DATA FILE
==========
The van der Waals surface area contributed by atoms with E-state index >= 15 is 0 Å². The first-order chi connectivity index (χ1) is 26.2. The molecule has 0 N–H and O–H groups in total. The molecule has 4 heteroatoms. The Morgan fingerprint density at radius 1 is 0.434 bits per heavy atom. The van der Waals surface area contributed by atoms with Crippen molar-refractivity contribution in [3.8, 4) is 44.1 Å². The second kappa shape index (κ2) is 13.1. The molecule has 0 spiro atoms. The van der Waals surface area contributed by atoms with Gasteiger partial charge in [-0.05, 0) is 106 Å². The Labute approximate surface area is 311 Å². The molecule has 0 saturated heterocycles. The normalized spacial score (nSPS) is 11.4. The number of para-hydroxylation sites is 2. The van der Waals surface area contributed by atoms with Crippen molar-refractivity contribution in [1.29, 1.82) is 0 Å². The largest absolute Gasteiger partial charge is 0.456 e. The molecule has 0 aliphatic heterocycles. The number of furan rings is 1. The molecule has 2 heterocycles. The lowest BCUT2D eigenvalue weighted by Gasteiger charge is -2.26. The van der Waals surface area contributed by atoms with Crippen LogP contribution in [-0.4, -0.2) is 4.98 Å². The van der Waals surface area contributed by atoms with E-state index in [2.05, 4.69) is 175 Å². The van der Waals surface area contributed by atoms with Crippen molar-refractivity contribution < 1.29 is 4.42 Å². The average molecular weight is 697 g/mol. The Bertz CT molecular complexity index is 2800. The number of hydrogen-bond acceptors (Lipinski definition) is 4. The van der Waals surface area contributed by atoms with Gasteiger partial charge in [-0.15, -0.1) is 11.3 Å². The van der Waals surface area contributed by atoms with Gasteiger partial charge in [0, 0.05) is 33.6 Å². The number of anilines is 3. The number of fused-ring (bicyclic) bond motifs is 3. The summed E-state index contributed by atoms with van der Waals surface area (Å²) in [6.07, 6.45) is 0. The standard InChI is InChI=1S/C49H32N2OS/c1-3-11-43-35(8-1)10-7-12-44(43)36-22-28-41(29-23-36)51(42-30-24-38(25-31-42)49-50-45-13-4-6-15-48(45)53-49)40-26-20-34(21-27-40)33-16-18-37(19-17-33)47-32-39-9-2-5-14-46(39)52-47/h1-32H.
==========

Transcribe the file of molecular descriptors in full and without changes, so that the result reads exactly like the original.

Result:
The van der Waals surface area contributed by atoms with E-state index >= 15 is 0 Å². The first-order chi connectivity index (χ1) is 26.2. The molecule has 0 N–H and O–H groups in total. The molecule has 4 heteroatoms. The Morgan fingerprint density at radius 1 is 0.434 bits per heavy atom. The van der Waals surface area contributed by atoms with Crippen molar-refractivity contribution in [3.8, 4) is 44.1 Å². The second kappa shape index (κ2) is 13.1. The molecule has 0 spiro atoms. The van der Waals surface area contributed by atoms with Gasteiger partial charge in [-0.05, 0) is 106 Å². The Labute approximate surface area is 311 Å². The molecule has 0 saturated heterocycles. The normalized spacial score (nSPS) is 11.4. The number of para-hydroxylation sites is 2. The van der Waals surface area contributed by atoms with Crippen molar-refractivity contribution in [1.29, 1.82) is 0 Å². The largest absolute Gasteiger partial charge is 0.456 e. The molecule has 0 aliphatic heterocycles. The number of furan rings is 1. The molecule has 2 heterocycles. The lowest BCUT2D eigenvalue weighted by Gasteiger charge is -2.26. The van der Waals surface area contributed by atoms with Crippen LogP contribution in [-0.4, -0.2) is 4.98 Å². The van der Waals surface area contributed by atoms with E-state index in [2.05, 4.69) is 175 Å². The van der Waals surface area contributed by atoms with Crippen molar-refractivity contribution < 1.29 is 4.42 Å². The average molecular weight is 697 g/mol. The Bertz CT molecular complexity index is 2800. The number of hydrogen-bond acceptors (Lipinski definition) is 4. The van der Waals surface area contributed by atoms with Gasteiger partial charge in [-0.15, -0.1) is 11.3 Å². The van der Waals surface area contributed by atoms with Gasteiger partial charge in [0, 0.05) is 33.6 Å². The number of anilines is 3. The number of fused-ring (bicyclic) bond motifs is 3. The summed E-state index contributed by atoms with van der Waals surface area (Å²) in [6.07, 6.45) is 0. The standard InChI is InChI=1S/C49H32N2OS/c1-3-11-43-35(8-1)10-7-12-44(43)36-22-28-41(29-23-36)51(42-30-24-38(25-31-42)49-50-45-13-4-6-15-48(45)53-49)40-26-20-34(21-27-40)33-16-18-37(19-17-33)47-32-39-9-2-5-14-46(39)52-47/h1-32H.